Police believe they’ve found the bodies of Shanann Watts’ 2 daughters

Boulder becomes latest city to scale back enforcement of panhandling law

This is an archived article and the information in the article may be outdated. Please look at the time stamp on the story to see when it was last updated.

BOULDER, Colo. — Boulder is the latest city to ease up enforcement against panhandlers after a federal court ruling.

A Denver district judge ruled Grand Junction’s panhandling ordinance violates the U.S. Constitution because it restricts freedom of speech. Boulder’s city attorney recommended immediate changes to the municipal code so Boulder would not be at risk for a civil rights lawsuit of its own.

“Grand Junction’s ordinance was much further than Boulder’s ordinance, but the language in there made it clear to me that the same judge was addressing our ordinance,” city attorney Tom Carr said at Tuesday’s city council meeting. “Several provisions of our code would be found unconstitutional.”

City council members unanimously adopted Carr’s recommendations to scale back Boulder’s aggressive panhandling ordinance, which banned solicitors from approaching the same person twice or touching someone. The new version only bans panhandlers from intimidating or threatening the people they are soliciting.

The council also repealed a section of the panhandling ordinance prohibiting beggars from soliciting on Pearl Street Mall, University Hill and downtown. Panhandlers are now allowed back in those areas.

The changes are welcome news for human rights groups that have been fighting Boulder’s strict panhandling laws.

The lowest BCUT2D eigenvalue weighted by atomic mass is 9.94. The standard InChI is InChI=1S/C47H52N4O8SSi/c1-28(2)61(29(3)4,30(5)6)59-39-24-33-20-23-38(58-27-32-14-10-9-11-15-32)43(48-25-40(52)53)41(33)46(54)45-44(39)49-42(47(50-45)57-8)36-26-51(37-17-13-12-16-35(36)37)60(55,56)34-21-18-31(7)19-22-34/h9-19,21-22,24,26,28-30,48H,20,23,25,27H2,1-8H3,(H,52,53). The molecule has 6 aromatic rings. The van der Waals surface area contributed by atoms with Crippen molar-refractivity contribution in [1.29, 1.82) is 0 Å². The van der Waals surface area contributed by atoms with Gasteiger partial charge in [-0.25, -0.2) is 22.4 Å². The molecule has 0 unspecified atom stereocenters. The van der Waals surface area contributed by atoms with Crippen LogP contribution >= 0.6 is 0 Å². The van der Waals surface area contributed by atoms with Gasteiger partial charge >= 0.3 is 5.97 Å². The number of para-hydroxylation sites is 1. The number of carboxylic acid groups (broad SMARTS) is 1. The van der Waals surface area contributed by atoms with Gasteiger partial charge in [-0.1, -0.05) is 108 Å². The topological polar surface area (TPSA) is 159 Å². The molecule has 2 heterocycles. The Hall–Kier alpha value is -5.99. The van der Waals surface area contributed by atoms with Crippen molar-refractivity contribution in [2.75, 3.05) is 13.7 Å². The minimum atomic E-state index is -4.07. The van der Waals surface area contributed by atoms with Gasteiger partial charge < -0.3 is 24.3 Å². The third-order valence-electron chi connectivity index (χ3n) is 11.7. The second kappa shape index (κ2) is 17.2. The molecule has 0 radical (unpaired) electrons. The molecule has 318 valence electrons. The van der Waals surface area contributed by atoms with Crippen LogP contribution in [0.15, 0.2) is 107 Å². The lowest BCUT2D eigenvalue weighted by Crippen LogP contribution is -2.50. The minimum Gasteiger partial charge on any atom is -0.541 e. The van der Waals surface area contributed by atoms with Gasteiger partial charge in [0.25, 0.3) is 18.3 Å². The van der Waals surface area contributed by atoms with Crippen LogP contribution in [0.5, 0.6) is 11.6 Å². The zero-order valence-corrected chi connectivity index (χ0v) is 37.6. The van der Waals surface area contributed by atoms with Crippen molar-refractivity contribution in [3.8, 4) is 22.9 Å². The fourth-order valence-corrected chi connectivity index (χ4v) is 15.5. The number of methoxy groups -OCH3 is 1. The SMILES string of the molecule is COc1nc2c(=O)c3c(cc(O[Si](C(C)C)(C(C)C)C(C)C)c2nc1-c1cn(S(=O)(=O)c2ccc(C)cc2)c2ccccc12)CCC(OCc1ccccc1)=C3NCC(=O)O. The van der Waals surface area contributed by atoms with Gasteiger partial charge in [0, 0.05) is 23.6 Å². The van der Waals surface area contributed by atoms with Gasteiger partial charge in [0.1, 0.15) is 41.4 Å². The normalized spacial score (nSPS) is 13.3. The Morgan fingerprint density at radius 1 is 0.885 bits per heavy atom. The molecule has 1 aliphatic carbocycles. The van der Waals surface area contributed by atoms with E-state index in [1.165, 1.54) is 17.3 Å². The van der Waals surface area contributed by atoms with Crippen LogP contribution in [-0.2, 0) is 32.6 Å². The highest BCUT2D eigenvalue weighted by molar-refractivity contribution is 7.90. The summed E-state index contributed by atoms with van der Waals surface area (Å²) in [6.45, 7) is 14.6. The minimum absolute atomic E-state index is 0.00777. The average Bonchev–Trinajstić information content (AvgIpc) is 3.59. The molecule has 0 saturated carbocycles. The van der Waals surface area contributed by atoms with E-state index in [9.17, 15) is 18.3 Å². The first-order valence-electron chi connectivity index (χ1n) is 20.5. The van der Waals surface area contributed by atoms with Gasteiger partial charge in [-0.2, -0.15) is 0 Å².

“We’re all people. We all have First Amendment rights to speech,” said Darren O’Connor of Boulder Coalition.

Boulder police stopped enforcing the panhandling ordinance since the federal judge’s ruling came down. Carr said it has not been a heavily enforced issue in the past though.

So far in 2015, the Boulder Police Department has issued five citations for aggressive begging and none for begging in restricted areas.

Some are not happy with the relaxed rules though. Lisa Mainero said she was walking along the Pearl Street Mall six years ago when she was attacked by a female panhandler.

“She got in my face. I was trying to say go away, go away and she just wrested me and I went boom,” Mainero said.

She said she ended up in the hospital with a concussion. She asked the city council to keep strict rules in place to keep Boulder’s most popular areas safe and family friendly.

City council members hesitated to pass the new agenda so quickly. They stressed they made changes as a legal decision, not a policy decision. They want to have a bigger discussion about panhandling rules with the public once the new council term begins.